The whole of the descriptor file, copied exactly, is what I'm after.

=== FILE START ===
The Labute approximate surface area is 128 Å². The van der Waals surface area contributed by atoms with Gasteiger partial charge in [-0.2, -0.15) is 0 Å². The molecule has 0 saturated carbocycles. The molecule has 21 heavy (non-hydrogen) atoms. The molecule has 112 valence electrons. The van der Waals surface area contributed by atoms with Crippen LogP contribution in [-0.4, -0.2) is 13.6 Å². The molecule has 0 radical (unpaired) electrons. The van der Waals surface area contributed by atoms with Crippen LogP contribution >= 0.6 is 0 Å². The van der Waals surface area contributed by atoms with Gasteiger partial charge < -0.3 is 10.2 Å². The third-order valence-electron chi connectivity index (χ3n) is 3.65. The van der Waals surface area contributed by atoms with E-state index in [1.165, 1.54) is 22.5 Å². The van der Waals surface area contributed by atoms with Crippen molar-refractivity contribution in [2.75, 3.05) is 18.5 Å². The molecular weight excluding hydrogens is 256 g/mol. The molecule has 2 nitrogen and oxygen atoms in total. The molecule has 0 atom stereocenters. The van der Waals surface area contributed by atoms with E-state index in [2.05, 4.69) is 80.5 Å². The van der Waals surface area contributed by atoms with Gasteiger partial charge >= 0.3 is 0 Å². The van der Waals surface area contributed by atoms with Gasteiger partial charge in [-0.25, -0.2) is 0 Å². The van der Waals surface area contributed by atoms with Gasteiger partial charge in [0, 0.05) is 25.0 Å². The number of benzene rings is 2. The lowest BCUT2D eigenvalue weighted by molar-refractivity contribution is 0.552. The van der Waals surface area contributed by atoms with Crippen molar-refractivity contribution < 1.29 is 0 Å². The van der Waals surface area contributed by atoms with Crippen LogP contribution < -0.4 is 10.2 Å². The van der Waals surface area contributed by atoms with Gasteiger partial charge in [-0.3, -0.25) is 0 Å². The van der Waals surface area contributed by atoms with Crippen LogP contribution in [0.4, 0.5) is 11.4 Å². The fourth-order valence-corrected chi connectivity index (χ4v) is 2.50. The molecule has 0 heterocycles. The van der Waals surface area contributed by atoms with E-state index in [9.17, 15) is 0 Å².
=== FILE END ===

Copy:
The Labute approximate surface area is 128 Å². The van der Waals surface area contributed by atoms with Gasteiger partial charge in [-0.2, -0.15) is 0 Å². The molecule has 0 saturated carbocycles. The molecule has 21 heavy (non-hydrogen) atoms. The molecule has 112 valence electrons. The van der Waals surface area contributed by atoms with Crippen LogP contribution in [-0.4, -0.2) is 13.6 Å². The molecule has 0 radical (unpaired) electrons. The van der Waals surface area contributed by atoms with Crippen LogP contribution >= 0.6 is 0 Å². The van der Waals surface area contributed by atoms with Gasteiger partial charge < -0.3 is 10.2 Å². The third-order valence-electron chi connectivity index (χ3n) is 3.65. The van der Waals surface area contributed by atoms with E-state index in [1.165, 1.54) is 22.5 Å². The van der Waals surface area contributed by atoms with Crippen molar-refractivity contribution in [2.75, 3.05) is 18.5 Å². The molecular weight excluding hydrogens is 256 g/mol. The molecule has 2 nitrogen and oxygen atoms in total. The molecule has 0 atom stereocenters. The van der Waals surface area contributed by atoms with E-state index in [2.05, 4.69) is 80.5 Å². The van der Waals surface area contributed by atoms with Gasteiger partial charge >= 0.3 is 0 Å². The van der Waals surface area contributed by atoms with Gasteiger partial charge in [-0.25, -0.2) is 0 Å². The van der Waals surface area contributed by atoms with Gasteiger partial charge in [0, 0.05) is 25.0 Å². The number of benzene rings is 2. The lowest BCUT2D eigenvalue weighted by molar-refractivity contribution is 0.552. The van der Waals surface area contributed by atoms with Crippen molar-refractivity contribution < 1.29 is 0 Å². The van der Waals surface area contributed by atoms with Crippen LogP contribution < -0.4 is 10.2 Å². The van der Waals surface area contributed by atoms with Gasteiger partial charge in [-0.3, -0.25) is 0 Å². The van der Waals surface area contributed by atoms with Crippen LogP contribution in [0.4, 0.5) is 11.4 Å². The fourth-order valence-corrected chi connectivity index (χ4v) is 2.50. The molecule has 0 heterocycles. The van der Waals surface area contributed by atoms with E-state index in [9.17, 15) is 0 Å².